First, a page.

Months of controversy have dogged the Government's proposals to develop up to 10 eco-towns across the UK, with criticism coming from leading figures in landscape architecture and green industries over a lack of real innovation emerging from the plans.
Despite the latest progress report from housing minister Caroline Flint (HW, 31 July) claiming to unveil the toughest-ever standards for the new developments, an allocation of just 20 per cent of the total land area as public open space was knocked by experts for only meeting the current status quo.
GreenSpace chief executive Paul Bramhill explained: "We could view it as a reinforcement of what are considered the norms in major towns and cities."
BALI technical director Neil Huck agreed: "The environment in high-density urban areas has got to change and improve. People need a greener environment to live in, but there is a lot more best practice going on across Europe than in the UK and we can learn from that."
To improve the eco-town proposals coming in from promoters and developers of the sites, the Government appointed a panel of experts to advise and make recommendations on the schemes.
The first report from the Eco-town Challenge Panel, released at the end of June, was a damning read and highlighted the need for high-quality design and green infrastructure. But a second scrutinising document, published last week, points to improvements.
Panel chairman John Walker said he is encouraged by the changes: "In all cases, the panel made suggestions about where it believes further progress is most needed and many of the proposals have shown significant and encouraging progress."
Some of the major concerns for the Communities & Local Government-appointed panel in its first report included the fact that many of the schemes looked like "typical commercial developments".
The Landscape Institute's policy committee chairman and commercial property consultancy Drivers Jonas head of sustainability Jon Lovell believes one of the major elements needed is a strong focus on promoting an understanding of climate change issues in order for the potential of the eco-towns to be realised.
"Eco-towns are, in principle, the best opportunity to realise true sustainable development that integrates economic, social and environmental performance," Lovell said.
Since the publication of those first recommendations, two of the original shortlisted 15 schemes - Manby in Lincolnshire and Curborough in Staffordshire - have pulled out of the race.
The Eco-town Challenge Panel met with the promoters of the developments again on 7-15 July, and on 31 July published its second set of notes and recommendations on the proposals.
Marston Vale is applauded for "raising the game" with proposals such as creating trusts to manage community assets, an idea that has also been developed in the Hanley Grange scheme in its vision for the town's green spaces.
The Bordon-Whitehill site has been picked out for providing an "extraordinary opportunity in urban design" and the panel has recommended that the proposers encourage the development of a relationship between the existing dense urban areas and the green space.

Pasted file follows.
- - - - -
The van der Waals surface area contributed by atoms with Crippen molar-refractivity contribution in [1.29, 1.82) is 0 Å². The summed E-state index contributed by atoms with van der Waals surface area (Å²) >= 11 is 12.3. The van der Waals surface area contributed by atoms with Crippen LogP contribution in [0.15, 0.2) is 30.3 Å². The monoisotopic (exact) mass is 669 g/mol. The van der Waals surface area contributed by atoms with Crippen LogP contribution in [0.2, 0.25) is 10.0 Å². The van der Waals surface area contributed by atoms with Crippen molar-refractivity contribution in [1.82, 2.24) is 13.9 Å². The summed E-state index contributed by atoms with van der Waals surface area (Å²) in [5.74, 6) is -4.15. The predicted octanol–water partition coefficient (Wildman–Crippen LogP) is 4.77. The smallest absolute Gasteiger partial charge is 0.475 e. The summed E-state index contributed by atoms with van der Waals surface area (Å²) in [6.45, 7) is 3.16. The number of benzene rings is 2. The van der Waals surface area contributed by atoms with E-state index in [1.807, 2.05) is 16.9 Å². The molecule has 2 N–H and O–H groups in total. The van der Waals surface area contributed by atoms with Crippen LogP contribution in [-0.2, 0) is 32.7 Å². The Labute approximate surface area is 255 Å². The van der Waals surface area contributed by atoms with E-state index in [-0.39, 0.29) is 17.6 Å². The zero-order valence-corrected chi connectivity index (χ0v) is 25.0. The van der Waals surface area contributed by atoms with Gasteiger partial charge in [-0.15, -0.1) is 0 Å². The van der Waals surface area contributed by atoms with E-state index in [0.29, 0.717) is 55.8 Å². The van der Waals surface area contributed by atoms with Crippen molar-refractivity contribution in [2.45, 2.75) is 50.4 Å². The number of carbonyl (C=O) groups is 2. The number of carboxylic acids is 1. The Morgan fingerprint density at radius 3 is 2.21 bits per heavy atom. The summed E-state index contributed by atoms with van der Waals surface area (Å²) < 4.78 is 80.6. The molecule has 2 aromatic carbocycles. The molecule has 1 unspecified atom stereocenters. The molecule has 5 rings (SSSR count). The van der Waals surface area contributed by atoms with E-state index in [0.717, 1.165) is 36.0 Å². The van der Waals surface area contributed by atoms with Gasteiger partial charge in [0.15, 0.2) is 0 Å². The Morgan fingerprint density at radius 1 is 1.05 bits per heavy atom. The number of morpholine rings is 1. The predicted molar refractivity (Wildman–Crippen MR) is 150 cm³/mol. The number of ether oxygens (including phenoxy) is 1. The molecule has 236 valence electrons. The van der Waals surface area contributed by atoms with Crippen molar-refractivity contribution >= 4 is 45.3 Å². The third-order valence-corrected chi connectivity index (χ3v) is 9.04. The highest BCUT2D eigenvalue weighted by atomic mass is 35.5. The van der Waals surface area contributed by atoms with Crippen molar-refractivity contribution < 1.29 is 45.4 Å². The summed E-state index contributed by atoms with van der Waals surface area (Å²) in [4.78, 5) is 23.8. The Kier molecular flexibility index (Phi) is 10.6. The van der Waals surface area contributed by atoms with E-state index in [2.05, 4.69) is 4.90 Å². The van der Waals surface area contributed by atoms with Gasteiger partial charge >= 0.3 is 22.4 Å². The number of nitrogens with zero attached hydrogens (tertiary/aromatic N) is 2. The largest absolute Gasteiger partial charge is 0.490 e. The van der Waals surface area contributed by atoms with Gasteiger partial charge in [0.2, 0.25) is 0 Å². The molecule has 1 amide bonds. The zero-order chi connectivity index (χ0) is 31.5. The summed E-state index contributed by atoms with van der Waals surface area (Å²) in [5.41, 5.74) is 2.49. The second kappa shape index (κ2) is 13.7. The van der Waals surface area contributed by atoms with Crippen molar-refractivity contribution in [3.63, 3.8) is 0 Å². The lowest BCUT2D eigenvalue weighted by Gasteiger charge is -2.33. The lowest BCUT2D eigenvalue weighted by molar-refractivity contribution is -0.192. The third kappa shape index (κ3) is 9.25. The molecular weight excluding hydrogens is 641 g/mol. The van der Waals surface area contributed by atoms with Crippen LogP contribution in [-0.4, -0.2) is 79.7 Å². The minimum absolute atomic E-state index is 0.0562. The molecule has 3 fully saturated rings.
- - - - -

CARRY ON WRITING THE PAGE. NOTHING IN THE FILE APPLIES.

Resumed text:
The panel was impressed by Pennbury's interesting and unique "great park" concept of a multi-functional working landscape farmed for both energy and food, and welcomed the new partnership between the St Austell (China Clay) bidders and the Eden Project.
But with only 13 possible sites now remaining, and a decision set to be made early next year on which ones will actually go ahead, question marks hang over how many of those projects will meet the exacting standards required to make them exemplary schemes.
"We should be looking at examples from across Europe, and the landscape industry as a whole can potentially have a very large impact on climate change," Huck said.
And even if 10 schemes - the number proposed by Government to be created by 2020 - do go ahead, they are a drop in the ocean in terms of the total three million new homes target it has set.
Landscape planning consultant Ian Philips represents the Landscape Institute on the Town & Country Planning Association's eco-town working group and would like to see inspiring ideas that can easily translate into plans for the rest of the millions of potential new homes. "If the eco-towns are to prove their worth they should be seen as pilots for future projects with the ability to translate lessons learned into new developments. Germany and the Netherlands seem to be way ahead of the UK in green engineering and making effective use of green space."
He added that potential schemes should be examining the possibility of tree planting as a crop for biomass energy use, not just for amenity purposes.
"There is a need for a multi-disciplinary approach to be taken by everyone in the development business, not just in eco-town settlements but in all new housing," said Philips.
"Eco-towns must be the standard bearers for the very highest quality that is achievable and allow for a certain amount of experimentation; what I have seen so far is not sufficiently radical or innovative to justify eco-towns being branded as leaders."
The remaining 13 shortlisted eco-towns are:
- Bordon-Whitehill, Hampshire
- Ford, West Sussex
- Greater Norwich, Norfolk
- Hanley Grange, Cambridgeshire
- Leeds City Region, West Yorkshire
- Marston Vale, Bedfordshire
- Middle Quinton, Warwickshire
- North East Elsenham, Essex
- Pennbury, Leicestershire
- Rossington, South Yorkshire
- Rushcliffe, Nottinghamshire
- St Austell China Clay Community, Cornwall
- Weston Otmoor, Oxfordshire